But other leaders, including German Chancellor Angela Merkel and French President Emmanuel Macron, made clear that they did not want to get drawn into Brexit discussions and instead preferred to focus on the future of the EU without Britain.

At her first EU summit since an 8 June election sapped her authority to set the terms of Brexit, May said: “I’m going to be setting out some of the UK’s plans, particularly on how we propose to protect the rights of EU citizens and UK citizens as we leave the European Union.”

She seemed keen to calm the mood with the continentals after weeks of sniping during her election campaign, describing the first formal meeting of Brexit negotiators on Monday as “very constructive” and stressing that London wanted a “special and deep partnership with our friends and allies in Europe”.

Merkel also expressed a desire for constructive talks with Britain, but made clear that the EU’s priority now was its own future.

“I want to state clearly that the shaping of the future of the 27 has priority over the negotiations with Britain over its exit,” Europe’s leading power broker said on arrival.

“We will conduct these talks in a good spirit,” she added. “But the clear focus has to be on the future of the 27.”

France’s new president, Emmanuel Macron, spoke of working with Germany to revive European integration and did not refer at all to Britain during his remarks before talks got underway.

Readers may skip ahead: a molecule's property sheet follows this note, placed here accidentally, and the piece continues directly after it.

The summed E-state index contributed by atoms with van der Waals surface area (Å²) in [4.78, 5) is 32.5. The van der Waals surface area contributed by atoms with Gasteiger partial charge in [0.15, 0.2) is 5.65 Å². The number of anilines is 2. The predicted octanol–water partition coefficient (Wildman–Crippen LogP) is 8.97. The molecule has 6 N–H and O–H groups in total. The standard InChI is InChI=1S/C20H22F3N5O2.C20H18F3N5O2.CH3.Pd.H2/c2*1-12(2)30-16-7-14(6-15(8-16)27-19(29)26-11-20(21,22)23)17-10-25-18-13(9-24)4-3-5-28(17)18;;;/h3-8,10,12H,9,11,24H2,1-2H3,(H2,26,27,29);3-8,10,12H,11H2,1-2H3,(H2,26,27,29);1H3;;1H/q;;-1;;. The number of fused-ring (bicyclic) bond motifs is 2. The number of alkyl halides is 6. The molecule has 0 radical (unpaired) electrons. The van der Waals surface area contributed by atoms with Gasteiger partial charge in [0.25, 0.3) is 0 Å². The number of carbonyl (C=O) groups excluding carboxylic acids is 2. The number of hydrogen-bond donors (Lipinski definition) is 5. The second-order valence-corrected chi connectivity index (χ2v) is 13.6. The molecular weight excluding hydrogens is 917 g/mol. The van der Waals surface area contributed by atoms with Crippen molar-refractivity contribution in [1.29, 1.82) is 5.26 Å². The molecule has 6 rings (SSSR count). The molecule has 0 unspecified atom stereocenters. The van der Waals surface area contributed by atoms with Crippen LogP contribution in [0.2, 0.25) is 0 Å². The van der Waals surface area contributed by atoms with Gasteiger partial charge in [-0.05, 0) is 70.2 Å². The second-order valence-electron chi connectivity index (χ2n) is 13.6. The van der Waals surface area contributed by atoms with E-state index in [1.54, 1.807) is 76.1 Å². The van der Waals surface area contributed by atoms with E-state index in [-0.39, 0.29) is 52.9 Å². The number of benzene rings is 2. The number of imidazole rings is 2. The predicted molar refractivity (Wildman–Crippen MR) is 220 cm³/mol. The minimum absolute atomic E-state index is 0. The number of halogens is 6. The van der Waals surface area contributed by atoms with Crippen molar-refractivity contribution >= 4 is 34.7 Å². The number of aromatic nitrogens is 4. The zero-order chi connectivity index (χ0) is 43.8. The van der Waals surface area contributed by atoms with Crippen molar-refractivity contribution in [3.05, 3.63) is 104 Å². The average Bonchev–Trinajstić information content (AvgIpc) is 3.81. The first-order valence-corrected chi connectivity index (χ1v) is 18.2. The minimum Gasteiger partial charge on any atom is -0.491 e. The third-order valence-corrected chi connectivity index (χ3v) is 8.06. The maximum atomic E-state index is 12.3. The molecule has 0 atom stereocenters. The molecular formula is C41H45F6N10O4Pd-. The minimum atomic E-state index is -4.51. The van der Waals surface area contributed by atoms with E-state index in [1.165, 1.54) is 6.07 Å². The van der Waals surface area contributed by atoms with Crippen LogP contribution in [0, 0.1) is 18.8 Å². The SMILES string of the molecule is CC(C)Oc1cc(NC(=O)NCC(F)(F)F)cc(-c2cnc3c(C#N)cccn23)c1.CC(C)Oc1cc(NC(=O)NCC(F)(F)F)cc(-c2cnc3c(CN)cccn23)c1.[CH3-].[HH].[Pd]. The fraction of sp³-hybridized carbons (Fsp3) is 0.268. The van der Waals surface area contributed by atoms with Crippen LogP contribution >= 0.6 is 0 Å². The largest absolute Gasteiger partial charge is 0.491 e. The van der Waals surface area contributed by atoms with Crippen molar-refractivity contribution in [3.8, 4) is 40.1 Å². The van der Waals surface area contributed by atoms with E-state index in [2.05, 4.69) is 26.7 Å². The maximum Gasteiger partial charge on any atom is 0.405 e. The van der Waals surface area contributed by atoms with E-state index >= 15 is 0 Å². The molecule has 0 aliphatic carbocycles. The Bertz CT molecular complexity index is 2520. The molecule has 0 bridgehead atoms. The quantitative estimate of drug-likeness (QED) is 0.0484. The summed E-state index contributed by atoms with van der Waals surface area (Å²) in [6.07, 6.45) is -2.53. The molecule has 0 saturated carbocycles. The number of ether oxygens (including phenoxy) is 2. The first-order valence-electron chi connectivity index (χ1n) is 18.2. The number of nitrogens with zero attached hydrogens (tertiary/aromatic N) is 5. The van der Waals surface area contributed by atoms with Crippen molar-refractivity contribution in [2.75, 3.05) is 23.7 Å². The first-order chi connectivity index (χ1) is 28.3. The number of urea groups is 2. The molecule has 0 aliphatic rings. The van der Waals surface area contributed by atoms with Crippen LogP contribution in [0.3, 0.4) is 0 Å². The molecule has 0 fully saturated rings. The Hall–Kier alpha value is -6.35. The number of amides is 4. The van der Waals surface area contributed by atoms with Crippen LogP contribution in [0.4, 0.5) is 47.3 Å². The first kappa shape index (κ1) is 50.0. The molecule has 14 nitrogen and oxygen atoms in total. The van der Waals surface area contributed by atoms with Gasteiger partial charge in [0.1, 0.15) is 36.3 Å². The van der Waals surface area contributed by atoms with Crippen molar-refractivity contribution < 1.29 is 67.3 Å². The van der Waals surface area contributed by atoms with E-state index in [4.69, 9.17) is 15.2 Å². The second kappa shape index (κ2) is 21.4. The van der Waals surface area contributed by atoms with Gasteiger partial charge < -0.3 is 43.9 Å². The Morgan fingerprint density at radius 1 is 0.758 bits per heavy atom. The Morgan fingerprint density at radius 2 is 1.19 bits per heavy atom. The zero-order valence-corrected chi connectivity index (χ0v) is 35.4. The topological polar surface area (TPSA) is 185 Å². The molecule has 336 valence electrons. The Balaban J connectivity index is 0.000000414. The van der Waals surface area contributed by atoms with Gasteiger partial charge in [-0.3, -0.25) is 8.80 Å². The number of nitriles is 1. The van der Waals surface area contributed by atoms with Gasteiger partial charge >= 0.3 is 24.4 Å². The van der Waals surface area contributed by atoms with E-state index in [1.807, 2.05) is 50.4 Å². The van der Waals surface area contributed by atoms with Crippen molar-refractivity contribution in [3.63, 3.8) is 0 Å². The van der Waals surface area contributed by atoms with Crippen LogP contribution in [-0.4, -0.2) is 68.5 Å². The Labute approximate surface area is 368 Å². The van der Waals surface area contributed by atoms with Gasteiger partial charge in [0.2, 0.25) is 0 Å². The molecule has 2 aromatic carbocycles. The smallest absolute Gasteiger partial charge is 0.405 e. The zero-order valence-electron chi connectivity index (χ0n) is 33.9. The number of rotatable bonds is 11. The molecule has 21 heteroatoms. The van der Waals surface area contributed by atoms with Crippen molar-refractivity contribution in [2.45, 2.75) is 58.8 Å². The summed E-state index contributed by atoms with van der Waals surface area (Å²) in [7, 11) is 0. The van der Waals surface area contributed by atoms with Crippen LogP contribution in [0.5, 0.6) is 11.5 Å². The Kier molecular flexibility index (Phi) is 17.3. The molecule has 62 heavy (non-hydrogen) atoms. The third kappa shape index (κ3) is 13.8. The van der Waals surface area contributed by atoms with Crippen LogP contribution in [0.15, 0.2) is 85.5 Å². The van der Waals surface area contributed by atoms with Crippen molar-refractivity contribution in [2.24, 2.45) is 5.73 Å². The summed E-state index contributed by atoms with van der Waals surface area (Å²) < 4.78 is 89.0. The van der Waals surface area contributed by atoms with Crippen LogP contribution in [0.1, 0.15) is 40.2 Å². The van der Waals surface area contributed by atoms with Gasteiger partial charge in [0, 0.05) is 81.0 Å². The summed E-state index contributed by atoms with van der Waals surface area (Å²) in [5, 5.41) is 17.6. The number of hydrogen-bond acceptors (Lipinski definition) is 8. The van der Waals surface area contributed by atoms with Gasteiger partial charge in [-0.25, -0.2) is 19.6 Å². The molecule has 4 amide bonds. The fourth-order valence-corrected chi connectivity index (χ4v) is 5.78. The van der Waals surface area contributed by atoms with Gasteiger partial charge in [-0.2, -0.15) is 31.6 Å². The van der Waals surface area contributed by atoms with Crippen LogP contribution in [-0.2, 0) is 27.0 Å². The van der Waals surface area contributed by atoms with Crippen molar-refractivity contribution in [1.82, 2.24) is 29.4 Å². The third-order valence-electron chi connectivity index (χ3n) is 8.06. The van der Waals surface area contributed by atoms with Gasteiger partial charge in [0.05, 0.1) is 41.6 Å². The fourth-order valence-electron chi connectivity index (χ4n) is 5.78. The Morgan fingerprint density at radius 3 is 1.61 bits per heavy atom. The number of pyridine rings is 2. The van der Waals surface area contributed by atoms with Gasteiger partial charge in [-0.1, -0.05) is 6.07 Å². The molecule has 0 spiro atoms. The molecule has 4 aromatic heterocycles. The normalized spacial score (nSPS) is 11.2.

Over after-dinner coffee, May will outline her plan to provide early guarantees for some three million people living in Britain from other countries in the bloc, a British source said.

But her wings have been clipped—not only in Britain, where voters denied her a majority in parliament, but also in Brussels, where EU leaders will try to stop her from discussing Brexit beyond a quick briefing. One EU official said too much detail from May would be unhelpful, as it could provoke reactions.

Instead, once she has left the room, they will continue their own discussion of Britain’s departure from the European Union, notably on which city gets to host two EU agencies being pulled out of London—a potentially divisive issue for the 27.

“Not the only dreamer”

Weakened by an election she did not need to call, May has watered down her government’s programme to try to get it through Parliament and set a softer tone in her approach to Brexit.

Yet her aims have held—she wants a clean break from the bloc, leaving the lucrative single market and customs union and so reducing immigration and ending EU courts’ jurisdiction.